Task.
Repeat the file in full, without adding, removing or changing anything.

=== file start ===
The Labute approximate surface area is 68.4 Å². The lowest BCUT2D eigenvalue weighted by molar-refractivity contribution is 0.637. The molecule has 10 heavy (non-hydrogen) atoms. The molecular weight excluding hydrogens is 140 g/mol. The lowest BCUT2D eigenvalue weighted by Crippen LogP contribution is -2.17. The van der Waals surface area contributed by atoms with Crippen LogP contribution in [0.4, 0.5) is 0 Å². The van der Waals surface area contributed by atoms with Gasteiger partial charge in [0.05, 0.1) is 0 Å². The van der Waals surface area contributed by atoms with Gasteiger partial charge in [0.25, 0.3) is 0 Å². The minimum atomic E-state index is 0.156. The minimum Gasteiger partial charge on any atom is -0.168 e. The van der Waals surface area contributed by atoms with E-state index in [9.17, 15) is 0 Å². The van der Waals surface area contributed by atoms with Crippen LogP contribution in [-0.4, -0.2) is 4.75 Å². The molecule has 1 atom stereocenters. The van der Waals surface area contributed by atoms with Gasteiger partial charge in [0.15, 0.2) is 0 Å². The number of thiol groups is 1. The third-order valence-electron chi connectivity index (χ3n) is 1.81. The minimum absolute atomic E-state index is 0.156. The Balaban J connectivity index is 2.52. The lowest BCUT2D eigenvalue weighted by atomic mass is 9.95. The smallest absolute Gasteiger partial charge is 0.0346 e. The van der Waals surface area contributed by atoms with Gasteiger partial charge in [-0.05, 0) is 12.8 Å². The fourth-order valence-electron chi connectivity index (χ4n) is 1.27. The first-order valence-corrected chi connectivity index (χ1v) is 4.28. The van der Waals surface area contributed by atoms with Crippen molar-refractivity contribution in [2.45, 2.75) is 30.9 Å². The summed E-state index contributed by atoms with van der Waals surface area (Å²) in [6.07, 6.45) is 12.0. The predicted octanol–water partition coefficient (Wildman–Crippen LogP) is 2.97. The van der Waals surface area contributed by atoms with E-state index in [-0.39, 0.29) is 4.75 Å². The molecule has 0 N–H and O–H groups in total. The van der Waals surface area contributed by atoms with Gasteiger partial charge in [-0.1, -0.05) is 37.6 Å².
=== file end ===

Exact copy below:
The Labute approximate surface area is 68.4 Å². The lowest BCUT2D eigenvalue weighted by molar-refractivity contribution is 0.637. The molecule has 10 heavy (non-hydrogen) atoms. The molecular weight excluding hydrogens is 140 g/mol. The lowest BCUT2D eigenvalue weighted by Crippen LogP contribution is -2.17. The van der Waals surface area contributed by atoms with Crippen LogP contribution in [0.4, 0.5) is 0 Å². The van der Waals surface area contributed by atoms with Gasteiger partial charge in [0.05, 0.1) is 0 Å². The van der Waals surface area contributed by atoms with Gasteiger partial charge in [0.25, 0.3) is 0 Å². The minimum atomic E-state index is 0.156. The minimum Gasteiger partial charge on any atom is -0.168 e. The van der Waals surface area contributed by atoms with E-state index in [9.17, 15) is 0 Å². The van der Waals surface area contributed by atoms with Crippen LogP contribution in [-0.4, -0.2) is 4.75 Å². The molecule has 1 atom stereocenters. The van der Waals surface area contributed by atoms with Gasteiger partial charge in [0.15, 0.2) is 0 Å². The number of thiol groups is 1. The third-order valence-electron chi connectivity index (χ3n) is 1.81. The minimum absolute atomic E-state index is 0.156. The Balaban J connectivity index is 2.52. The lowest BCUT2D eigenvalue weighted by atomic mass is 9.95. The smallest absolute Gasteiger partial charge is 0.0346 e. The van der Waals surface area contributed by atoms with Gasteiger partial charge in [-0.05, 0) is 12.8 Å². The fourth-order valence-electron chi connectivity index (χ4n) is 1.27. The first-order valence-corrected chi connectivity index (χ1v) is 4.28. The van der Waals surface area contributed by atoms with Crippen molar-refractivity contribution in [2.45, 2.75) is 30.9 Å². The summed E-state index contributed by atoms with van der Waals surface area (Å²) in [6.07, 6.45) is 12.0. The predicted octanol–water partition coefficient (Wildman–Crippen LogP) is 2.97. The van der Waals surface area contributed by atoms with E-state index in [-0.39, 0.29) is 4.75 Å². The molecule has 0 N–H and O–H groups in total. The van der Waals surface area contributed by atoms with Gasteiger partial charge in [-0.1, -0.05) is 37.6 Å².